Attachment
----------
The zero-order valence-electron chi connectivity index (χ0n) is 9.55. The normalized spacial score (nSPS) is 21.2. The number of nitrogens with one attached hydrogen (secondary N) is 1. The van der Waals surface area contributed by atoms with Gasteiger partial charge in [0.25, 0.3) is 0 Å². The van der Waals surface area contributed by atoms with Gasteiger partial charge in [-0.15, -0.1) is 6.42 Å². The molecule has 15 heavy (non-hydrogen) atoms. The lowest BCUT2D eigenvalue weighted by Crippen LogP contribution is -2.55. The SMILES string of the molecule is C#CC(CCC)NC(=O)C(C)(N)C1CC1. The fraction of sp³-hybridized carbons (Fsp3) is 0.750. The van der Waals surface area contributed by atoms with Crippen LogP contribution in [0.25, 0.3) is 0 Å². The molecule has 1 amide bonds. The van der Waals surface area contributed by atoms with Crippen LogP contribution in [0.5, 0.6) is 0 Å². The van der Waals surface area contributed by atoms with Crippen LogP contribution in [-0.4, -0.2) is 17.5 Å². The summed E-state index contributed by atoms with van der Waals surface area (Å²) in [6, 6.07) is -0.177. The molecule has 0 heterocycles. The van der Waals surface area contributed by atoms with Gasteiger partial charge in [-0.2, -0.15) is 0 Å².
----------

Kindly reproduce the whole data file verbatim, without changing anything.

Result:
The zero-order valence-electron chi connectivity index (χ0n) is 9.55. The normalized spacial score (nSPS) is 21.2. The number of nitrogens with one attached hydrogen (secondary N) is 1. The van der Waals surface area contributed by atoms with Gasteiger partial charge in [0.25, 0.3) is 0 Å². The van der Waals surface area contributed by atoms with Gasteiger partial charge in [-0.15, -0.1) is 6.42 Å². The molecule has 15 heavy (non-hydrogen) atoms. The lowest BCUT2D eigenvalue weighted by Crippen LogP contribution is -2.55. The SMILES string of the molecule is C#CC(CCC)NC(=O)C(C)(N)C1CC1. The fraction of sp³-hybridized carbons (Fsp3) is 0.750. The van der Waals surface area contributed by atoms with Crippen LogP contribution in [0.25, 0.3) is 0 Å². The molecule has 1 amide bonds. The van der Waals surface area contributed by atoms with Crippen LogP contribution in [0.5, 0.6) is 0 Å². The van der Waals surface area contributed by atoms with Crippen LogP contribution in [-0.4, -0.2) is 17.5 Å². The summed E-state index contributed by atoms with van der Waals surface area (Å²) in [6, 6.07) is -0.177. The molecule has 0 heterocycles. The van der Waals surface area contributed by atoms with Gasteiger partial charge in [-0.2, -0.15) is 0 Å².